Some Christians are determined to wear “We don’t serve your kind here” on their sleeves with a list of those people that their loving god tells them to discriminate against. For the previous post on the Masterpiece Cakeshop v. Colorado Civil Rights Commission Supreme Court case, go here.
Let’s move on to a legal analysis. The Freedom from Religion Foundation submitted an amicus brief in support of the gay couple who were refused a wedding cake. Since the FFRF legal team can make much more sense of the legal case than I can, I’ll summarize their arguments.
1. Free exercise of religion, as guaranteed in the First Amendment, is not an unlimited right. “Free exercise rights end where the rights of other citizens begin—and always have.”
The First Amendment to the U.S. Constitution begins, “Congress shall make no law respecting an establishment of religion, or prohibiting the free exercise thereof.” Note the two clauses, which are often examined separately: Congress (that is, government) can’t establish religion, but they also can’t prohibit the free exercise of religion.
While government can’t prohibit the free exercise of religion, it can regulate conduct, even if that conduct is religiously motivated. The FFRF brief states,
The freedom of thought and belief—freedom of conscience—is absolute. But the freedom to act on religious beliefs in every circumstance of one’s life is not absolute, and religious conduct can and must be burdened by civil laws, especially those that protect the rights of others.
Not only can religiously motivated action be burdened, it already has been. Point 2 below gives examples of legal precedents by SCOTUS (that is, the Supreme Court of the United States).
1a. The Burwell v. Hobby Lobby case (2014) does not aid the baker
The baker claims that both Hobby Lobby and Masterpiece Cakeshop are closely held family businesses, so the conclusion in the Hobby Lobby case—that this kind of business can itself hold a religious belief that would exempt it from regulations—applies to Masterpiece Cakeshop as well.
The FFRF brief rejects this claim. The Hobby Lobby case was interpreting the Religious Freedom Restoration Act (RFRA), a federal statute, and didn’t touch on First Amendment claims. Since the opposite is true in the Masterpiece Cakeshop case—it relies on a First Amendment claim and isn’t affected by RFRA—Hobby Lobby is no precedent.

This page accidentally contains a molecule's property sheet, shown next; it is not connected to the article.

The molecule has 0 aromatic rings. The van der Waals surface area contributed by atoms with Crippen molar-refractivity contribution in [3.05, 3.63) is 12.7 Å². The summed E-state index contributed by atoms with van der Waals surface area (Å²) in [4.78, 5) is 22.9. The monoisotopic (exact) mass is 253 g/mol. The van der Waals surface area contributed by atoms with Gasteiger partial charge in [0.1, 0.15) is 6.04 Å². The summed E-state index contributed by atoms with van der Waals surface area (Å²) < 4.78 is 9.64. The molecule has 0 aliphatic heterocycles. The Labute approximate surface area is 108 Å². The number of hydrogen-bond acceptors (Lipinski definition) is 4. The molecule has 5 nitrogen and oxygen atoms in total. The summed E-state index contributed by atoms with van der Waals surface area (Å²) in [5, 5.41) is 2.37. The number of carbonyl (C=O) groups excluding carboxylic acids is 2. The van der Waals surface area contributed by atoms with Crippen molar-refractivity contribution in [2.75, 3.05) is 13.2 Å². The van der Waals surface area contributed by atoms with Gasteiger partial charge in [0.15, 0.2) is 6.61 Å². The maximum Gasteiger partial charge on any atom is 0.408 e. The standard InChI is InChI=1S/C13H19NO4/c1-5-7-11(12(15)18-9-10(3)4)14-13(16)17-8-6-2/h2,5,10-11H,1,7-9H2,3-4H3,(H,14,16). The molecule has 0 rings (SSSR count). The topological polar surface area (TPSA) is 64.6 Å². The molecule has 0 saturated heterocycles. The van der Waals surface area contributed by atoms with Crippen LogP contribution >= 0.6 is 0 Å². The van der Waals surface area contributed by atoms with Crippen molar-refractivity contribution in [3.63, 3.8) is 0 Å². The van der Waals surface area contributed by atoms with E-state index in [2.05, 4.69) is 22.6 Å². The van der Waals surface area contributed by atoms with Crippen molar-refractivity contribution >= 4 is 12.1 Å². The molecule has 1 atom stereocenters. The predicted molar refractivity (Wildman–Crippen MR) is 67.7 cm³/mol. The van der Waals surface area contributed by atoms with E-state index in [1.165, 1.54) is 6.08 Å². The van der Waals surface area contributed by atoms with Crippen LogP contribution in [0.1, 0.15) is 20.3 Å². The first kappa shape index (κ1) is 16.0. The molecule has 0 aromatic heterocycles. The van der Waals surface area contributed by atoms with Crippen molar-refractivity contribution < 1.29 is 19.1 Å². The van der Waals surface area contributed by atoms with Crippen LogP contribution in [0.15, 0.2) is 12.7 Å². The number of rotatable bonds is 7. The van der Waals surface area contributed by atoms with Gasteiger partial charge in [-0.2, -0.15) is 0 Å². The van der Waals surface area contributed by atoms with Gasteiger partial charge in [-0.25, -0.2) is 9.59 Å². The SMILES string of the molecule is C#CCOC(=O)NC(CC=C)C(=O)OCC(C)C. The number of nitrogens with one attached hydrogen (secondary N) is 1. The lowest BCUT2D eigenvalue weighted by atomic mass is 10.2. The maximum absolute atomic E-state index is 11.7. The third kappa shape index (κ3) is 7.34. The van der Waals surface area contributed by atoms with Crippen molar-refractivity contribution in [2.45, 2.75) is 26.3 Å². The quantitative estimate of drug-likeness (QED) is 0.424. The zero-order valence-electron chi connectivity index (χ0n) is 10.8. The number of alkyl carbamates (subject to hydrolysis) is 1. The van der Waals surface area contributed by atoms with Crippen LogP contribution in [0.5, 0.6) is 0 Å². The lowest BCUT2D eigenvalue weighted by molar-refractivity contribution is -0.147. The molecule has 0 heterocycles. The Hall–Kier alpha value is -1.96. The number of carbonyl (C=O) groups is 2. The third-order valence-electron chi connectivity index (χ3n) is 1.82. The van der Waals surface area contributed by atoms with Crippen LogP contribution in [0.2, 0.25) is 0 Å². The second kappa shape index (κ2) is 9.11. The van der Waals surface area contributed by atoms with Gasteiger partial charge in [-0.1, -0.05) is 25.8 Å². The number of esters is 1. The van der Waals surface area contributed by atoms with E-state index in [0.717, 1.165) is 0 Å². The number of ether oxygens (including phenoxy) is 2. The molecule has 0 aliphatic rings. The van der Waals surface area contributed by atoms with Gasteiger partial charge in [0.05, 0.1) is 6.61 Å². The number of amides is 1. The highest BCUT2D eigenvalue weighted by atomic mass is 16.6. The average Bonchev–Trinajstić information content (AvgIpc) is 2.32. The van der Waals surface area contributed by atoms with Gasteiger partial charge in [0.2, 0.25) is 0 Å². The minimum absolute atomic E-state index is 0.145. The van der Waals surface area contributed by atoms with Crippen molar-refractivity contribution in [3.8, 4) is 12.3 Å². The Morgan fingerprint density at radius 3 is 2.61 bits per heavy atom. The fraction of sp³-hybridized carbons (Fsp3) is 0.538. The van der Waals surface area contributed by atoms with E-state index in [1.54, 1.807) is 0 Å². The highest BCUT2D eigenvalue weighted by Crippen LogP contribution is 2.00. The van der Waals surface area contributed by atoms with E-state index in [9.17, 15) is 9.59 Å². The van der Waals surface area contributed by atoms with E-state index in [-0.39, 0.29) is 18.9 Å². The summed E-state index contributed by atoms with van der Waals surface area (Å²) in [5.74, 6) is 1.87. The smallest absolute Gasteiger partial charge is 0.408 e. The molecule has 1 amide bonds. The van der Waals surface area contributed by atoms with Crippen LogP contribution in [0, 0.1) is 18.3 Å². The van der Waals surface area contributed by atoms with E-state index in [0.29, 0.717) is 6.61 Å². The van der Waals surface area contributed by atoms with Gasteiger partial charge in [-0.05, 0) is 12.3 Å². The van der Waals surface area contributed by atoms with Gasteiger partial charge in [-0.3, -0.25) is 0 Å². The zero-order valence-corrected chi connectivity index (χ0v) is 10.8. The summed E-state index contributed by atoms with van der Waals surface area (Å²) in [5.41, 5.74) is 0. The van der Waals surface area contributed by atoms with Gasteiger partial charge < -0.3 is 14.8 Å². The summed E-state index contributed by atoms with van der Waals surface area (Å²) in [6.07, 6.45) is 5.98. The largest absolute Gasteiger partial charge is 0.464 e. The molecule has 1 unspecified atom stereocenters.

2. Suppose the free exercise clause were interpreted as a right to discriminate
What’s the difference between racial discrimination based on religious beliefs and racial discrimination not based on religious beliefs? There’s no way to distinguish them. Said another way, imagine discrimination that is falsely claimed to be based on religious belief. How could anyone reliably detect the lie? A decision in the baker’s favor would open the door to discrimination, racial and otherwise.
SCOTUS precedents make clear that the free exercise clause has limits.
While drawing the line can be difficult, the Court has been consistent in allowing religiously-motivated action to be halted when “the conduct or actions so regulated have invariably posed some substantial threat to public safety, peace or order.” (quoting from Sherbert v. Verner, 1963)
Here are several Supreme Court precedents:
- The owner of a restaurant chain claimed that the Civil Rights Act of 1964 imposed on his religious beliefs against racial integration (Newman v. Piggie Park, 1968).
- Bob Jones University claimed a religious right to refuse to admit as students not only interracial couples but students who supported interracial marriage (Bob Jones University v. United States, 1983).
- A Mormon man claimed a religious obligation to polygamy (Reynolds v. United States, 1878).
The religious claim in each case was made subservient to the law.
3. The baker argues that he wasn’t discriminating against people but against an event
Nope. You can’t discriminate against a same-sex marriage and not impact the couple. There wouldn’t be a same-sex marriage to discriminate against unless the couple were gay.
The baker attempts to make a distinction between refusing to sell a wedding cake that celebrates a gay wedding and refusing to sell a wedding cake to gay people. The only people having gay weddings are gay people, and you can’t discriminate against the wedding without discriminating against the people.